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‘People Will Be Murdered’: 12-Year-Old Boy Wrote Letter To Gov. About Gun Control Before Getting Fatally Shot On Christmas Morning
Artemis Rayford, 12, had been playing a new video game in his Memphis home on Christmas Day when a stray bullet tore through the house and struck him in the chest.
Before 12-year-old Artemis Rayford was fatally struck by a stray bullet on Christmas morning while playing with his new presents, he had written a letter to Tennessee Gov. Bill Lee about gun violence.
Rayford, who had been in the Memphis Police Department’s Gang Resistance Education and Training Program, addressed a new state law that would allow people to carry a weapon without a permit.
In a tragic twist of fate, Rayford lost his own life to gun violence on Christmas Day.
He had been playing a new video game he got for Christmas when a bullet tore through the Memphis house he shared with his mother and 6-year-old sister and struck him in the chest, The Washington Post reports.
Rayford died in his mother’s arms.
“When he got shot, the only thing he could do was run to his mama,” his grandmother Joyce Newson told WREG. “It took her two days to wash the blood off her hands.”
His younger sister is still “having a hard time” after watching her older brother die in front of her.
After his death, his teacher sent a copy of the letter he had written to Lee to the family.
“I read this letter two or three times,” Newson said.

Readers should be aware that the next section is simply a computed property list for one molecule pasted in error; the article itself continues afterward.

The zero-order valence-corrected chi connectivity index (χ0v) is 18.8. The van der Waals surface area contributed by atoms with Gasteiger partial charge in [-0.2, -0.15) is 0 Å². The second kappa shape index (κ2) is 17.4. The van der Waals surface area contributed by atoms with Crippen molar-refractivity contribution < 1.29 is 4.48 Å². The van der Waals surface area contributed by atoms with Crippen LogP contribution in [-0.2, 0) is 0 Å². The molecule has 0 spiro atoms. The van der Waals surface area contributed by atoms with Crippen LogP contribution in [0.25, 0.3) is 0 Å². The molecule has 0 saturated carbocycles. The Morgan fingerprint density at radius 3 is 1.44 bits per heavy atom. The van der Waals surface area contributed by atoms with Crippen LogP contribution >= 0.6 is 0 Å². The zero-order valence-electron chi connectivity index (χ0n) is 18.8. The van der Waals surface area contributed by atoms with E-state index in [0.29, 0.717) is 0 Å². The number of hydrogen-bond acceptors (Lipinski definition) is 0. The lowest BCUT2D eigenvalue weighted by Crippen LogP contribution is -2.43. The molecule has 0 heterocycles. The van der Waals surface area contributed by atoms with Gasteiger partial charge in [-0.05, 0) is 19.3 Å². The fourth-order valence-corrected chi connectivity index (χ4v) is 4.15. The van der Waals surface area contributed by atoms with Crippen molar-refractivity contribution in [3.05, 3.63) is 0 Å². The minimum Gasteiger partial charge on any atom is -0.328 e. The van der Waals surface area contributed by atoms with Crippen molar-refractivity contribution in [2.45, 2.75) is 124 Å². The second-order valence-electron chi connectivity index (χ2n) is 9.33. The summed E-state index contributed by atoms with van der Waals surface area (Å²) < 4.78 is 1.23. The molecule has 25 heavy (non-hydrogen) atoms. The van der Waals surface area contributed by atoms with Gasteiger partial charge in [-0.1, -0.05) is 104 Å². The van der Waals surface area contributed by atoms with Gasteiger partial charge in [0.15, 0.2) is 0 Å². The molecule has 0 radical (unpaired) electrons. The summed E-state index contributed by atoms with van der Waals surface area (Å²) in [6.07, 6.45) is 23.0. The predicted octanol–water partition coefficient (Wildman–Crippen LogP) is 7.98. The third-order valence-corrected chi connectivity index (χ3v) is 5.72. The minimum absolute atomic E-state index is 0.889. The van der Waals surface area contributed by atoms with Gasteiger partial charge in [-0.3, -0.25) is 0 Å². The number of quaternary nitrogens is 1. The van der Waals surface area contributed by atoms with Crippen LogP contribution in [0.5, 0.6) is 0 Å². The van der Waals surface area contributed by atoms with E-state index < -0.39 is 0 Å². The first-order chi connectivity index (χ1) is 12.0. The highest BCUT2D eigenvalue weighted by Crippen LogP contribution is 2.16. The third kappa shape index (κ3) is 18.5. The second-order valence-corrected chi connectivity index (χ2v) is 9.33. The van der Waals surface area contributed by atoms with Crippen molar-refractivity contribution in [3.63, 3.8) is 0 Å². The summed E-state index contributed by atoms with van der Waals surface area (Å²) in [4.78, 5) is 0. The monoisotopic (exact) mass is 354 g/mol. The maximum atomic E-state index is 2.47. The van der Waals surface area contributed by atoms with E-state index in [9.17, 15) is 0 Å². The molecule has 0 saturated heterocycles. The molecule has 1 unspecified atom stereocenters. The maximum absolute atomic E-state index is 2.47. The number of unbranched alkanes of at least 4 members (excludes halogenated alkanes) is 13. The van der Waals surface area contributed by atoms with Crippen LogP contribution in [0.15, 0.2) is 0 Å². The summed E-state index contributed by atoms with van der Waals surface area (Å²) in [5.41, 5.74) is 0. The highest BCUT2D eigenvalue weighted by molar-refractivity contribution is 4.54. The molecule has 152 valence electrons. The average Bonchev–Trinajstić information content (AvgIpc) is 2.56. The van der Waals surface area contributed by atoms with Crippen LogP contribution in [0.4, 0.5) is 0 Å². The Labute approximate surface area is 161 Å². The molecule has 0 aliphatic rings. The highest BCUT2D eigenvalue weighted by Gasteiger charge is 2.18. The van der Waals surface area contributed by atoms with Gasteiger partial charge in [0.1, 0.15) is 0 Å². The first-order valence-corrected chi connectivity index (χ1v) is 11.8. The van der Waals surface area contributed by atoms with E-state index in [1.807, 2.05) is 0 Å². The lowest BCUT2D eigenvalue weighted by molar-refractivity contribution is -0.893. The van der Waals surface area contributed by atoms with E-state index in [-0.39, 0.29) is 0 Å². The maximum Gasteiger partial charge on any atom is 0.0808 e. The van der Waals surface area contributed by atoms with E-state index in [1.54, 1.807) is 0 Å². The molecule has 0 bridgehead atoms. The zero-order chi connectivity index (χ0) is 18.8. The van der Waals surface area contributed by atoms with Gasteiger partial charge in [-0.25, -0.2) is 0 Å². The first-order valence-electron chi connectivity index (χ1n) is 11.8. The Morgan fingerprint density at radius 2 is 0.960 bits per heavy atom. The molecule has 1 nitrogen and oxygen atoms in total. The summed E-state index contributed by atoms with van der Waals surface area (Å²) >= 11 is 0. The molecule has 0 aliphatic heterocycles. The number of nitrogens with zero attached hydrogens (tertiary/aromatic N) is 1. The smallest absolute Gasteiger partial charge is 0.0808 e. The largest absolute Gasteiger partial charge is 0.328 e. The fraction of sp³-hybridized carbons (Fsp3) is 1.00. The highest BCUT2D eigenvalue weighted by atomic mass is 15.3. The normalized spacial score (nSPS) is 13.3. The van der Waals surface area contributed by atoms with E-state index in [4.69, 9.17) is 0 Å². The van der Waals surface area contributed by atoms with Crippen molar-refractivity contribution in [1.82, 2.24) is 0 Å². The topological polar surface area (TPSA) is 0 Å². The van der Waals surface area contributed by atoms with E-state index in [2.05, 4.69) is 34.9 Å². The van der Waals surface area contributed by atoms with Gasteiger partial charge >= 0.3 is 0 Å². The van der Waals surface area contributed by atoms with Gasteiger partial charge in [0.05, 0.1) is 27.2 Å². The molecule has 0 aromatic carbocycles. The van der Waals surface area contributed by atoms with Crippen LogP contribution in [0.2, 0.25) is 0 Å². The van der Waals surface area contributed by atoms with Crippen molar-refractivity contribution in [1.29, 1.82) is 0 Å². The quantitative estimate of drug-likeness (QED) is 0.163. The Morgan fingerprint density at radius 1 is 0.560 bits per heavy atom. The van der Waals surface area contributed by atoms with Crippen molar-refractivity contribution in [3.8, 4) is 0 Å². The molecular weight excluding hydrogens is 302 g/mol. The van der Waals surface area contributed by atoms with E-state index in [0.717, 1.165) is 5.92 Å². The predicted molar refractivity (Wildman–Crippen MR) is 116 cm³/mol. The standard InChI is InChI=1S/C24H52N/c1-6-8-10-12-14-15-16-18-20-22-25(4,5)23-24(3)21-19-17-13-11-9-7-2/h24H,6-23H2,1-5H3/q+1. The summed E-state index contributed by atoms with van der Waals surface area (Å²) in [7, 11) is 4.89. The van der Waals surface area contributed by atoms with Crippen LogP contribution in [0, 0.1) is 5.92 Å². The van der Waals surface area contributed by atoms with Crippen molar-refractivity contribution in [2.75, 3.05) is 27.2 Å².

She told The Post she had yet to be contacted by Lee and it's unclear whether he ever received the letter before the fatal shooting.
Newson described her slain grandson, who the family called “Shun,” as someone who “made the party.”
The last time she saw her grandson was on Christmas Eve after the family had gathered in pajamas to celebrate the holiday.
“It didn’t dawn on me that it would be my last time seeing him,” she told The Post.
Memphis Police Sgt. Louis C. Brownlee told Oxygen.com that detectives were still investigating the “senseless act of violence.”
Investigators also released a photo of the vehicle driven by the suspect or suspects, who police said "targeted" the home with gunfire, describing it as a possible newer model Dodge Durango.
"No arrest has been made," police said, calling it an "ongoing investigation."
Newson is now hoping her grandson’s letter—and tragic death—will help spread his message about gun violence.
“A lot of people thinking that, ‘I got a gun in my house. I’m safe.’ But that’s not the case. Because most of the time with them, who’s the one getting hurt? It’s the innocent one,” she said.
Anyone with information about the shooting is urged to contact the Memphis Police.